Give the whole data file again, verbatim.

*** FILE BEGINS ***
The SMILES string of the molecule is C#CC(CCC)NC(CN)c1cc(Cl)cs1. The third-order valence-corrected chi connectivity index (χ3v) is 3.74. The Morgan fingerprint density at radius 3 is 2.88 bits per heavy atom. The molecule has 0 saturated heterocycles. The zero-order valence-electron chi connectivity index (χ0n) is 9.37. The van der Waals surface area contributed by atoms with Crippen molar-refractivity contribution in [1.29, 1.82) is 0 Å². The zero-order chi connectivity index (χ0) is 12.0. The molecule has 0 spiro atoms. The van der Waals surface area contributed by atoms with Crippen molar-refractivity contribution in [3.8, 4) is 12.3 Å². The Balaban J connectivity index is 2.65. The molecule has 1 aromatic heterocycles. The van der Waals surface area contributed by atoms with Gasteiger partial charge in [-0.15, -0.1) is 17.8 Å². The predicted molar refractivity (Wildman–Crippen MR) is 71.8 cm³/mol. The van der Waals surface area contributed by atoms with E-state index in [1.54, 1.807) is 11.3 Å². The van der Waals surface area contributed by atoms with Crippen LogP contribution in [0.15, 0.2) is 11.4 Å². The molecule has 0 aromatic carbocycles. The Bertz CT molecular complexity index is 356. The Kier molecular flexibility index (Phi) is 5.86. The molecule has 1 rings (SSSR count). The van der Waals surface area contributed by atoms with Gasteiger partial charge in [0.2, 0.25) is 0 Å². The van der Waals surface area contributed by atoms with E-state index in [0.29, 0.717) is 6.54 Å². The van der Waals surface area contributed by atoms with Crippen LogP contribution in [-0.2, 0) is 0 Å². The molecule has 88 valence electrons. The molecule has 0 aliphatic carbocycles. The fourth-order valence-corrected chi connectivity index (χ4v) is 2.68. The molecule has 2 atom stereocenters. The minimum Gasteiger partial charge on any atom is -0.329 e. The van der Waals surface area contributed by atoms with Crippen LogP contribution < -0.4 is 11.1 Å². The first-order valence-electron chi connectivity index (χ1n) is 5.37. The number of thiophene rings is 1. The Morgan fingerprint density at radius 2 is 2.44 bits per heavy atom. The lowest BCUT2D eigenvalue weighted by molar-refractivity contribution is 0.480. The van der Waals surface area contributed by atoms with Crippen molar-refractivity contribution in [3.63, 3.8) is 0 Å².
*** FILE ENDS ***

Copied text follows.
The SMILES string of the molecule is C#CC(CCC)NC(CN)c1cc(Cl)cs1. The third-order valence-corrected chi connectivity index (χ3v) is 3.74. The Morgan fingerprint density at radius 3 is 2.88 bits per heavy atom. The molecule has 0 saturated heterocycles. The zero-order valence-electron chi connectivity index (χ0n) is 9.37. The van der Waals surface area contributed by atoms with Crippen molar-refractivity contribution in [1.29, 1.82) is 0 Å². The zero-order chi connectivity index (χ0) is 12.0. The molecule has 0 spiro atoms. The van der Waals surface area contributed by atoms with Crippen molar-refractivity contribution in [3.8, 4) is 12.3 Å². The Balaban J connectivity index is 2.65. The molecule has 1 aromatic heterocycles. The van der Waals surface area contributed by atoms with Gasteiger partial charge in [-0.15, -0.1) is 17.8 Å². The predicted molar refractivity (Wildman–Crippen MR) is 71.8 cm³/mol. The van der Waals surface area contributed by atoms with E-state index in [1.54, 1.807) is 11.3 Å². The van der Waals surface area contributed by atoms with Crippen LogP contribution in [0.15, 0.2) is 11.4 Å². The molecule has 0 aromatic carbocycles. The Bertz CT molecular complexity index is 356. The Kier molecular flexibility index (Phi) is 5.86. The molecule has 1 rings (SSSR count). The van der Waals surface area contributed by atoms with Gasteiger partial charge in [0.2, 0.25) is 0 Å². The van der Waals surface area contributed by atoms with E-state index in [0.29, 0.717) is 6.54 Å². The van der Waals surface area contributed by atoms with Crippen LogP contribution in [-0.2, 0) is 0 Å². The molecule has 88 valence electrons. The molecule has 0 aliphatic carbocycles. The fourth-order valence-corrected chi connectivity index (χ4v) is 2.68. The molecule has 2 atom stereocenters. The minimum Gasteiger partial charge on any atom is -0.329 e. The van der Waals surface area contributed by atoms with Crippen LogP contribution < -0.4 is 11.1 Å². The first-order valence-electron chi connectivity index (χ1n) is 5.37. The number of thiophene rings is 1. The Morgan fingerprint density at radius 2 is 2.44 bits per heavy atom. The lowest BCUT2D eigenvalue weighted by molar-refractivity contribution is 0.480. The van der Waals surface area contributed by atoms with Crippen molar-refractivity contribution in [3.63, 3.8) is 0 Å².